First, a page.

NEPO spells "open" backward. NEPO House is a place that is not quite a backward open house, but an open house turned inside out: The house is not the focus. The house, on Beacon Hill, where artist Klara Glosova and her family live, is colonized by ever-changing art. A wine bottle may be spilling wine continuously in the recycling box under the kitchen counter—it's actually a fountain sculpture by Glenn Herlihy. (You can drink from it.) Or, on the floor next to the bathtub upstairs, there may be a pile of gray marble shavings representing the leftovers from the work Dan Webb made for a highfalutin commercial gallery show—possibly Webb's little homage to the piles of earth taken from remote places and displayed in New York galleries in the 1970s by Robert Smithson. A performance artist may be in the shower.
Every part of NEPO House—the pillows on the master bed, closets, the front of the refrigerator, countertops in the kitchen—is treated as a canvas. The House is open for one night every few months with a different theme, and this Saturday will mark the fourth time. This month's theme is "Back to School, Back to Earth Special!" The long list of participating artists would probably be full of familiar names if they all weren't using pseudonyms: "Mrs. Evelyn ShaBOOBY," "Randy Dodge," "Buckminster Fullest," "iateit yesterday." Some barely conceal: I do not know Mrs. ShaBOOBY or Mr. Fullest, but "Claude Bourbon" is Claude Zervas, I presume.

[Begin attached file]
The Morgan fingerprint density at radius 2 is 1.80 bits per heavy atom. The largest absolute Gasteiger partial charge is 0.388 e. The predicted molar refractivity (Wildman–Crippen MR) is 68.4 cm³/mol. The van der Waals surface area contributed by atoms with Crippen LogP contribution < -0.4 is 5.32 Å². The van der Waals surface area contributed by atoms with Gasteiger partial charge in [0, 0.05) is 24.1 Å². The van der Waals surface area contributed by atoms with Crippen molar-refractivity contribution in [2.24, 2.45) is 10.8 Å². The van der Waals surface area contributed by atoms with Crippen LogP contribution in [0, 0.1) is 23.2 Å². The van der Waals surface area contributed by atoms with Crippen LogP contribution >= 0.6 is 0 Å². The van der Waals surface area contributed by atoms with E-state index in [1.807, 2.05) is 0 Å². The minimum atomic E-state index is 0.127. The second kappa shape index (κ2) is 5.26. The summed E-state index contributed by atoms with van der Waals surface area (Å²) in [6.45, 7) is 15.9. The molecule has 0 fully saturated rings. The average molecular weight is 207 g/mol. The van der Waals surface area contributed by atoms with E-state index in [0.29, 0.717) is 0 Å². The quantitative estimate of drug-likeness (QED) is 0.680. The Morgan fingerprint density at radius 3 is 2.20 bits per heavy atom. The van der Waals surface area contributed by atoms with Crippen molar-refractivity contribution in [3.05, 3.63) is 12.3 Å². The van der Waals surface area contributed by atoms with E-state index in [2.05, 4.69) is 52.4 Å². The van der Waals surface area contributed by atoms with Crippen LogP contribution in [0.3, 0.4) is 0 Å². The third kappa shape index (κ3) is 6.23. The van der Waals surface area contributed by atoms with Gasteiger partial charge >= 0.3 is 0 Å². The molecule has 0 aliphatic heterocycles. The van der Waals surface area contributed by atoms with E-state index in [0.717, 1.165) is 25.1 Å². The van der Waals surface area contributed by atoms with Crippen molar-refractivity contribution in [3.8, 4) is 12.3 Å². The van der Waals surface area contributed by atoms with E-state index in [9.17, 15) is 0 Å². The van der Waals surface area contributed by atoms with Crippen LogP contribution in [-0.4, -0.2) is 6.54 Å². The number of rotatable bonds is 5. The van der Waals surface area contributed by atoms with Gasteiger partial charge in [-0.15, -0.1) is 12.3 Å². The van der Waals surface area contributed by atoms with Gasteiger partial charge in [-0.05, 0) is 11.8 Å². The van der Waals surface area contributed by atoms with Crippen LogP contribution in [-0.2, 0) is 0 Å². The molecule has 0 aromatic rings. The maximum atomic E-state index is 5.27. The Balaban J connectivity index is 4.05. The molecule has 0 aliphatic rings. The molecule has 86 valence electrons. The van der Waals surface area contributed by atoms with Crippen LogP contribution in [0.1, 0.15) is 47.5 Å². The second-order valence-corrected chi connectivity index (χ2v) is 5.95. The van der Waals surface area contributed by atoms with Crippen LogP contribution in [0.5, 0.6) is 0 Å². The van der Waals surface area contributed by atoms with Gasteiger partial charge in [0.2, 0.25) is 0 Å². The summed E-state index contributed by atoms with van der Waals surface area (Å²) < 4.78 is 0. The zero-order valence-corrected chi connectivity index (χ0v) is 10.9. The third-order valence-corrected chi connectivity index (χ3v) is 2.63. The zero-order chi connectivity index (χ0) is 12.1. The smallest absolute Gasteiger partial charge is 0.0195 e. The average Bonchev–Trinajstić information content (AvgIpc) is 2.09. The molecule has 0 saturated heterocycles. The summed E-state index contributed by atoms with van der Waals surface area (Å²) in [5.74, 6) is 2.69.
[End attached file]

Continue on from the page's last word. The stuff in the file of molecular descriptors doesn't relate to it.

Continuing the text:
NEPO 4, Glosova's website says, "is about learning." "Inspired by the plight of guinea pigs," the artists subjected themselves to all sorts of experiments, and the results will be displayed in the style of a natural history museum. "Exhibits will contain live humans (performances), objects, and missing objects (some exhibits may be temporarily shut down due to a lack of funding)." Identities will be revealed.
The theme of NEPO 2, which I attended in March, was twinning, which included a white puddle sitting on the floor, looking very lonely, until you looked up and saw it on the ceiling, "reflected" in wood; a painted ceramic mountainside on the foyer floor, lifted straight from a thrift-store painting in the living room; clip-on earrings made of human hair in a box on a bedroom dresser.
Nothing was labeled, so it was sometimes hard to tell what was art and what wasn't. Jason Hirata's backward drawing of an IKEA sink-installation manual on the refrigerator? Art. The climbing wall in the child's bedroom? Not art, just really fun. You could live like this, or more like this.